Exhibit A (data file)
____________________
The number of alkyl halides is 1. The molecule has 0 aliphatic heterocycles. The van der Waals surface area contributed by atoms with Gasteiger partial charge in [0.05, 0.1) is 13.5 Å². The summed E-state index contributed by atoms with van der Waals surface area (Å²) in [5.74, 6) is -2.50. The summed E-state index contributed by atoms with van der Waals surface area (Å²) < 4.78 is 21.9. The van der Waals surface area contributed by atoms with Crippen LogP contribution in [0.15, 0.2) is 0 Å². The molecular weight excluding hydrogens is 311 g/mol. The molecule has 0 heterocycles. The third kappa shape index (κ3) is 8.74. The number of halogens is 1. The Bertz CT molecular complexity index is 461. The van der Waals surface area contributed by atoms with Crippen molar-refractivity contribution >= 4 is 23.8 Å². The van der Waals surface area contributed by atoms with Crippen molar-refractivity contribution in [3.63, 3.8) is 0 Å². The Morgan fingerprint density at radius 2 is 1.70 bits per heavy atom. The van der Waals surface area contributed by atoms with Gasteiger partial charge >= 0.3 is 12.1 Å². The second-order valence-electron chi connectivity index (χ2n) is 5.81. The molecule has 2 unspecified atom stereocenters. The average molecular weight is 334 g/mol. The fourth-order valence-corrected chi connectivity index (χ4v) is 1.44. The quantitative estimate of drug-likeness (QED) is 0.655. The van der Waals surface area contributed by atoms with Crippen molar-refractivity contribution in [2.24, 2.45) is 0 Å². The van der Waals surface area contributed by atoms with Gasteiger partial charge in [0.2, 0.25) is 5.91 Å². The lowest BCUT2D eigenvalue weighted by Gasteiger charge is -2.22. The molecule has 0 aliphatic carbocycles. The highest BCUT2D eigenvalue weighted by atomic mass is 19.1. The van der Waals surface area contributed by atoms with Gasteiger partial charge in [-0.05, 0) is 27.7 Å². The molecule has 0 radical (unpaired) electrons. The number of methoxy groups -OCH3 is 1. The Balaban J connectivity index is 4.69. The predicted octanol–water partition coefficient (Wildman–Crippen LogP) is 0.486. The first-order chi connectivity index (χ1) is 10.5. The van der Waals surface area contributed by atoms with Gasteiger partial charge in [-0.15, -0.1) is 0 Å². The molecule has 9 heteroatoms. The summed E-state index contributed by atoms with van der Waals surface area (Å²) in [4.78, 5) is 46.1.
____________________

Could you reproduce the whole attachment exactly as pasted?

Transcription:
The number of alkyl halides is 1. The molecule has 0 aliphatic heterocycles. The van der Waals surface area contributed by atoms with Gasteiger partial charge in [0.05, 0.1) is 13.5 Å². The summed E-state index contributed by atoms with van der Waals surface area (Å²) in [5.74, 6) is -2.50. The summed E-state index contributed by atoms with van der Waals surface area (Å²) < 4.78 is 21.9. The van der Waals surface area contributed by atoms with Crippen LogP contribution in [0.15, 0.2) is 0 Å². The molecular weight excluding hydrogens is 311 g/mol. The molecule has 0 heterocycles. The third kappa shape index (κ3) is 8.74. The number of halogens is 1. The Bertz CT molecular complexity index is 461. The van der Waals surface area contributed by atoms with Crippen molar-refractivity contribution >= 4 is 23.8 Å². The van der Waals surface area contributed by atoms with Crippen molar-refractivity contribution in [3.63, 3.8) is 0 Å². The Morgan fingerprint density at radius 2 is 1.70 bits per heavy atom. The van der Waals surface area contributed by atoms with Gasteiger partial charge >= 0.3 is 12.1 Å². The second-order valence-electron chi connectivity index (χ2n) is 5.81. The molecule has 2 unspecified atom stereocenters. The average molecular weight is 334 g/mol. The fourth-order valence-corrected chi connectivity index (χ4v) is 1.44. The quantitative estimate of drug-likeness (QED) is 0.655. The van der Waals surface area contributed by atoms with Crippen molar-refractivity contribution in [2.24, 2.45) is 0 Å². The van der Waals surface area contributed by atoms with Gasteiger partial charge in [0.2, 0.25) is 5.91 Å². The lowest BCUT2D eigenvalue weighted by Gasteiger charge is -2.22. The molecule has 0 aliphatic carbocycles. The highest BCUT2D eigenvalue weighted by atomic mass is 19.1. The van der Waals surface area contributed by atoms with Gasteiger partial charge in [-0.05, 0) is 27.7 Å². The molecule has 0 radical (unpaired) electrons. The number of methoxy groups -OCH3 is 1. The Balaban J connectivity index is 4.69. The predicted octanol–water partition coefficient (Wildman–Crippen LogP) is 0.486. The first-order chi connectivity index (χ1) is 10.5. The van der Waals surface area contributed by atoms with Gasteiger partial charge in [-0.15, -0.1) is 0 Å². The molecule has 9 heteroatoms. The summed E-state index contributed by atoms with van der Waals surface area (Å²) in [4.78, 5) is 46.1.